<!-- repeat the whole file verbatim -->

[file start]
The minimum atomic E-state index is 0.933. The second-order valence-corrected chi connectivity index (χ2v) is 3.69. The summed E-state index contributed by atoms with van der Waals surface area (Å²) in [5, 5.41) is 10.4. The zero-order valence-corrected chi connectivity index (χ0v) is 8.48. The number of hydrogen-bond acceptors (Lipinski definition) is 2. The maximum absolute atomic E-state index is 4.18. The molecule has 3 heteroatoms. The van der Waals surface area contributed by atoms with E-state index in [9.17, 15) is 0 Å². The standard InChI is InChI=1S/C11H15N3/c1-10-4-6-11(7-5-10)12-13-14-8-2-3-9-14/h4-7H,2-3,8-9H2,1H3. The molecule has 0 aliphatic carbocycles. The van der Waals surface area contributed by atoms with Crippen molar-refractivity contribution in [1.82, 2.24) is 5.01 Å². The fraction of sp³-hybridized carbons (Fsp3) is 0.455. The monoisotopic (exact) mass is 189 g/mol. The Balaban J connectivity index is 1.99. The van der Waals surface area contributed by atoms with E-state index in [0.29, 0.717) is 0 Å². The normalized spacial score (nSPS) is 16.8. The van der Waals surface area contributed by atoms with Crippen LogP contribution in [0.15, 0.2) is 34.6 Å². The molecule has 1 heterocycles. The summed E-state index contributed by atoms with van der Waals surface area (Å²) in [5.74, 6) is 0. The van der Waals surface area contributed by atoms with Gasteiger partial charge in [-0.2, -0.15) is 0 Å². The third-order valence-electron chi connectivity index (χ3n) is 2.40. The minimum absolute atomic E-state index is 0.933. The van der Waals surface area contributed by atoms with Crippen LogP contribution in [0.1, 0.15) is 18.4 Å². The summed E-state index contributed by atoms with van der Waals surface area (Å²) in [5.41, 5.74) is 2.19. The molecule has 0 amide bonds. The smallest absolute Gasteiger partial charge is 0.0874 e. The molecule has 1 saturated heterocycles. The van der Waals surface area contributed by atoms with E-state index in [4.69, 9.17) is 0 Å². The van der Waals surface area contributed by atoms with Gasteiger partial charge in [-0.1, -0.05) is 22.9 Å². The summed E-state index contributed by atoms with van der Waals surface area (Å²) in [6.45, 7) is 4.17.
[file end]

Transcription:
The minimum atomic E-state index is 0.933. The second-order valence-corrected chi connectivity index (χ2v) is 3.69. The summed E-state index contributed by atoms with van der Waals surface area (Å²) in [5, 5.41) is 10.4. The zero-order valence-corrected chi connectivity index (χ0v) is 8.48. The number of hydrogen-bond acceptors (Lipinski definition) is 2. The maximum absolute atomic E-state index is 4.18. The molecule has 3 heteroatoms. The van der Waals surface area contributed by atoms with E-state index in [9.17, 15) is 0 Å². The standard InChI is InChI=1S/C11H15N3/c1-10-4-6-11(7-5-10)12-13-14-8-2-3-9-14/h4-7H,2-3,8-9H2,1H3. The molecule has 0 aliphatic carbocycles. The van der Waals surface area contributed by atoms with Crippen molar-refractivity contribution in [1.82, 2.24) is 5.01 Å². The fraction of sp³-hybridized carbons (Fsp3) is 0.455. The monoisotopic (exact) mass is 189 g/mol. The Balaban J connectivity index is 1.99. The van der Waals surface area contributed by atoms with E-state index in [0.29, 0.717) is 0 Å². The normalized spacial score (nSPS) is 16.8. The van der Waals surface area contributed by atoms with Crippen LogP contribution in [0.15, 0.2) is 34.6 Å². The molecule has 1 heterocycles. The summed E-state index contributed by atoms with van der Waals surface area (Å²) in [5.74, 6) is 0. The van der Waals surface area contributed by atoms with Gasteiger partial charge in [-0.2, -0.15) is 0 Å². The third-order valence-electron chi connectivity index (χ3n) is 2.40. The minimum absolute atomic E-state index is 0.933. The van der Waals surface area contributed by atoms with Crippen LogP contribution in [0.1, 0.15) is 18.4 Å². The summed E-state index contributed by atoms with van der Waals surface area (Å²) in [5.41, 5.74) is 2.19. The molecule has 0 amide bonds. The smallest absolute Gasteiger partial charge is 0.0874 e. The molecule has 1 saturated heterocycles. The van der Waals surface area contributed by atoms with E-state index in [4.69, 9.17) is 0 Å². The van der Waals surface area contributed by atoms with Gasteiger partial charge in [-0.1, -0.05) is 22.9 Å². The summed E-state index contributed by atoms with van der Waals surface area (Å²) in [6.45, 7) is 4.17.